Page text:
Hurricane Irma Destroyed All Everglade Snail Kite Nests at Lake Okeechobee

In total, 44 actives nests were lost—a stunning and tragic blow to the endangered raptor.

It’s been almost two weeks since Hurricane Irma made its first of two landfalls in Florida, and according to new reports from Audubon scientists, all 44 active nests belonging to Everglade Snail Kites at Lake Okeechobee were lost due to the storm’s high winds and high rainfall. Lake Okeechobee is Florida’s largest lake and a stronghold for the endangered Everglade Snail Kite, a Snail Kite subspecies that can only be found in America’s Everglades. Post-Irma assessments of the lake indicate that many adults and juveniles in the area survived the storm, but any nests with eggs or flightless chicks were destroyed.
Such a loss would be a huge blow in any year for the bird, but this year it is especially detrimental. Before Irma, there had only been about 130 Everglade Snail Kite nests—a far cry from last year’s 800-plus nests. About 75 percent of the population did not even attempt to nest this year, which our scientists suggest could be related to an extraordinarily dry spring. That means that nesting in 2017 was harmed by both excessively dry and wet events. 

The kite’s breeding success is closely tied to the water levels at Lake Okeechobee. These highly specialized hunters rely on apple snails to feed their young, and the snails rely on the lake’s plants for food. Too much water, and the plants drown. Too little, and the habitat dries up. Audubon magazine documented the close relationship between the snails and the kites last year. Furthermore, when the water level is right, the kites create their low-lying nests in marshy areas. When the lake rises or falls too quickly, it can cause the birds to abandon their nests and the eggs or chicks in them.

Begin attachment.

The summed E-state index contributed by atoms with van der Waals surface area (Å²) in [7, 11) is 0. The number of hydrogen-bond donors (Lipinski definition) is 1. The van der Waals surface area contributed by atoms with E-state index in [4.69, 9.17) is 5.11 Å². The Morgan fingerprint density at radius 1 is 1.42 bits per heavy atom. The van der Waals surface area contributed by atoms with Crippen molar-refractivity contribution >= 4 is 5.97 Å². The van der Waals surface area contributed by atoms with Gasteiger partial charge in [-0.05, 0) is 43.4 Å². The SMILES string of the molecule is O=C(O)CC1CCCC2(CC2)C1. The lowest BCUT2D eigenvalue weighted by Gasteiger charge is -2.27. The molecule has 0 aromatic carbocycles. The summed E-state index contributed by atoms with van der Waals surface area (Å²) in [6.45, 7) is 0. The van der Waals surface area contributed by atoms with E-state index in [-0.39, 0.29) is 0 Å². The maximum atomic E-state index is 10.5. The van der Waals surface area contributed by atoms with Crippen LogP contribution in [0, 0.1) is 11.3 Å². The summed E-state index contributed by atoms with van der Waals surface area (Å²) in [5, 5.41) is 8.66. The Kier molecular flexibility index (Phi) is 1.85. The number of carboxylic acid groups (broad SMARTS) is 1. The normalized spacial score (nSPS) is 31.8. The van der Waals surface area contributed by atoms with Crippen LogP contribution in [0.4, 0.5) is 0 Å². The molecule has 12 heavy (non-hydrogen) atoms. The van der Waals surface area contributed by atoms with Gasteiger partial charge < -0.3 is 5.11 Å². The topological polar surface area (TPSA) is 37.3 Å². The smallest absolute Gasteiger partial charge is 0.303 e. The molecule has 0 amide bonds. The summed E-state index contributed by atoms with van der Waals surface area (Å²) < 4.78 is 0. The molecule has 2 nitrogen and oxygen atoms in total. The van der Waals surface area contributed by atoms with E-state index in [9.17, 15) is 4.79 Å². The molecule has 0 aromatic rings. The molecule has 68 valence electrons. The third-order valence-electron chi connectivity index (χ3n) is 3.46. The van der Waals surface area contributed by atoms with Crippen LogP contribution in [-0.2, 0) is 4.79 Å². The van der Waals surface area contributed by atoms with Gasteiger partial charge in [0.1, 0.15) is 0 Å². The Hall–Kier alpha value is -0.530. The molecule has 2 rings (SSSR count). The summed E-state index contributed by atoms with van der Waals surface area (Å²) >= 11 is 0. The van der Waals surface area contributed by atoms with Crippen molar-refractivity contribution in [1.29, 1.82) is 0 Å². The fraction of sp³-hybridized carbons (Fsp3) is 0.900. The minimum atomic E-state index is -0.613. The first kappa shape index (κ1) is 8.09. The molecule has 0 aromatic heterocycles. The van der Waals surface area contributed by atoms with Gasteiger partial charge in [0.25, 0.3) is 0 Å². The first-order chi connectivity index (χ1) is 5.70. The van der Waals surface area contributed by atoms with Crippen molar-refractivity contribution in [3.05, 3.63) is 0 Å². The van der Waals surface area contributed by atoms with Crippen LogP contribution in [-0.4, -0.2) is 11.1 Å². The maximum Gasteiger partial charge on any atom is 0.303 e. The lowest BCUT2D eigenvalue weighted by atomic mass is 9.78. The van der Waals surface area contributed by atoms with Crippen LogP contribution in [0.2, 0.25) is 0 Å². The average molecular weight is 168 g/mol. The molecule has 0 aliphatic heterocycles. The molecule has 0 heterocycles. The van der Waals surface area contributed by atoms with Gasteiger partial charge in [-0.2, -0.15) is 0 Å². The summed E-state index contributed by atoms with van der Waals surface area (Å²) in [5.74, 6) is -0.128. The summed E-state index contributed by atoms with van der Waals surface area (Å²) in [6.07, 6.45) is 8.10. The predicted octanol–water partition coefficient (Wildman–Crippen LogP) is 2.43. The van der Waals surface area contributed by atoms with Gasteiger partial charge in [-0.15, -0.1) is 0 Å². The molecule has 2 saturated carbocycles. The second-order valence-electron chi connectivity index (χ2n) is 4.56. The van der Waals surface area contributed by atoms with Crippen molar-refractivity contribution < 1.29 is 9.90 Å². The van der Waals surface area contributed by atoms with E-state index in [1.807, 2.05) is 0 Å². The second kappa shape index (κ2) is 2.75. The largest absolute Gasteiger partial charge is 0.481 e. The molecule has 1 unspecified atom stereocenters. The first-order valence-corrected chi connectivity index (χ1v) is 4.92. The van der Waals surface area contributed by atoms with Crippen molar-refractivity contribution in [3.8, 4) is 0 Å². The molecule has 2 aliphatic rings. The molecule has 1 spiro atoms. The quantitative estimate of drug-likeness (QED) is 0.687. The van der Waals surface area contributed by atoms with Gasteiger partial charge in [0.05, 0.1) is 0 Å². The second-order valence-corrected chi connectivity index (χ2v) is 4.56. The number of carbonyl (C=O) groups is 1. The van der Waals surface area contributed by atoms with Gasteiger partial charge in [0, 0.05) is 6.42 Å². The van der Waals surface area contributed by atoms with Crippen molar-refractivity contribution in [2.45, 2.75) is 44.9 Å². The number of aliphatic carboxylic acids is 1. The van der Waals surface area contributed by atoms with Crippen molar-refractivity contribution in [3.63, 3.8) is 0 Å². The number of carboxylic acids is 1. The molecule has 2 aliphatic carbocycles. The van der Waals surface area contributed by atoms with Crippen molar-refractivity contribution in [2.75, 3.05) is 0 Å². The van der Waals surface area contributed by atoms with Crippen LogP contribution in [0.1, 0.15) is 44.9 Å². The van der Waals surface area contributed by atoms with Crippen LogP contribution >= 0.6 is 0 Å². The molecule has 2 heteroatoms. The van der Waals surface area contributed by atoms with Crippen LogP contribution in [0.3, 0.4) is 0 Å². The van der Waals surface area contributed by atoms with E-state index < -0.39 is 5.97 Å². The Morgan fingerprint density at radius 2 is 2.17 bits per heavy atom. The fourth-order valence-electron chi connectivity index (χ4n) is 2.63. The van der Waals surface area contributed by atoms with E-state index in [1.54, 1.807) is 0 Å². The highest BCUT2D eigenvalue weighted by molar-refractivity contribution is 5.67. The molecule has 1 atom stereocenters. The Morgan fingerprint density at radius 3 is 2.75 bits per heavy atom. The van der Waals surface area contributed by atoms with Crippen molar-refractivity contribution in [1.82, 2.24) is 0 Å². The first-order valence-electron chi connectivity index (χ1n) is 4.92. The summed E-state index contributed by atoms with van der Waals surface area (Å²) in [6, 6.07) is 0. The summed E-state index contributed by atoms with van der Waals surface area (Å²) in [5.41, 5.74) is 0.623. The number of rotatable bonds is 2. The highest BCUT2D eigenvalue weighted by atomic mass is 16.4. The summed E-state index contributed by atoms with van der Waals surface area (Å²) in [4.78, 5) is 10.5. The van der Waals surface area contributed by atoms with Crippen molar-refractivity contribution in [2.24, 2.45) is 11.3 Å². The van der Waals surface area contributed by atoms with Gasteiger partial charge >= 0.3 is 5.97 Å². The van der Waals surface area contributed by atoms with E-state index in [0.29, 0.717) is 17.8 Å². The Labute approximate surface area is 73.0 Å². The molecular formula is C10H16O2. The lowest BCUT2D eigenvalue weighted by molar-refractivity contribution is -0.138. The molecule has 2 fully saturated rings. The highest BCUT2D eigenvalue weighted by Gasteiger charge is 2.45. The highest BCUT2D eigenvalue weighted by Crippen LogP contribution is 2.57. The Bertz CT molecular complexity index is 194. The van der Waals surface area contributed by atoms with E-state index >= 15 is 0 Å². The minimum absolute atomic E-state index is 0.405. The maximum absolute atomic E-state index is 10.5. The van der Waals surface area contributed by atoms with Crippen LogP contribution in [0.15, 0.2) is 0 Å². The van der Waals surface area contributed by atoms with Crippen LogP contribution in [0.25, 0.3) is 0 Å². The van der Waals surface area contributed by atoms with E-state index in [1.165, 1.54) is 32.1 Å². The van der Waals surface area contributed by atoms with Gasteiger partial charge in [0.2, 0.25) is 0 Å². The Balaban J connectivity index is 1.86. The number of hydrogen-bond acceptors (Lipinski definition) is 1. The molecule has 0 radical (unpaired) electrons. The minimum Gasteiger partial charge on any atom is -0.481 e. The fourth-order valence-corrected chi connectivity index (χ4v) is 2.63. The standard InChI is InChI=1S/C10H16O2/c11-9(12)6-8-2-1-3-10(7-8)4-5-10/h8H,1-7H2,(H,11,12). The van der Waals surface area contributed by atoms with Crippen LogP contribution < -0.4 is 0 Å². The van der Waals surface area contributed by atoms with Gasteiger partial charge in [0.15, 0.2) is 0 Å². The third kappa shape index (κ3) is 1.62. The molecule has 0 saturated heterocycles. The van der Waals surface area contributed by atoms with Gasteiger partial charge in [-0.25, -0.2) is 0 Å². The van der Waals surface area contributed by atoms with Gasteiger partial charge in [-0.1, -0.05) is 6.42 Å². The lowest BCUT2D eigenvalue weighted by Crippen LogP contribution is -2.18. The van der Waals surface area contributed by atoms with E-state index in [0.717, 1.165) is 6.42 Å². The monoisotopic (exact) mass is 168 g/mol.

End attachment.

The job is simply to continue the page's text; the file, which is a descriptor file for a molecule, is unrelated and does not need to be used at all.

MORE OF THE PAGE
Because of these ties, the Everglade Snail Kite is one of a handful of species used to indicate the health of the Greater Everglades Ecosystem, making it a top conservation priority for Audubon. As restoration efforts continue, Audubon Florida will continue its efforts to maintain healthy water levels in Lake Okeechobee—and all of Florida—that are not too dry or wet. Due to lack of water storage capacity in the region, Lake Okeechobee water levels continue to rapidly rise from storms. If too much water flows into the lake too quickly, miles of critical plants and vital habitat could be flooded.
In addition to fighting for improved habitat for Everglade Snail Kites, Audubon Florida also protects two sanctuaries on Lake Okeechobee and preserves their marshes, which make up some of the most productive habitat in the Greater Everglades Ecosystem. With the right conditions and good lake management, next year’s nesting efforts should hopefully improve.

(A version of this post first appeared on Audubon Florida's website.)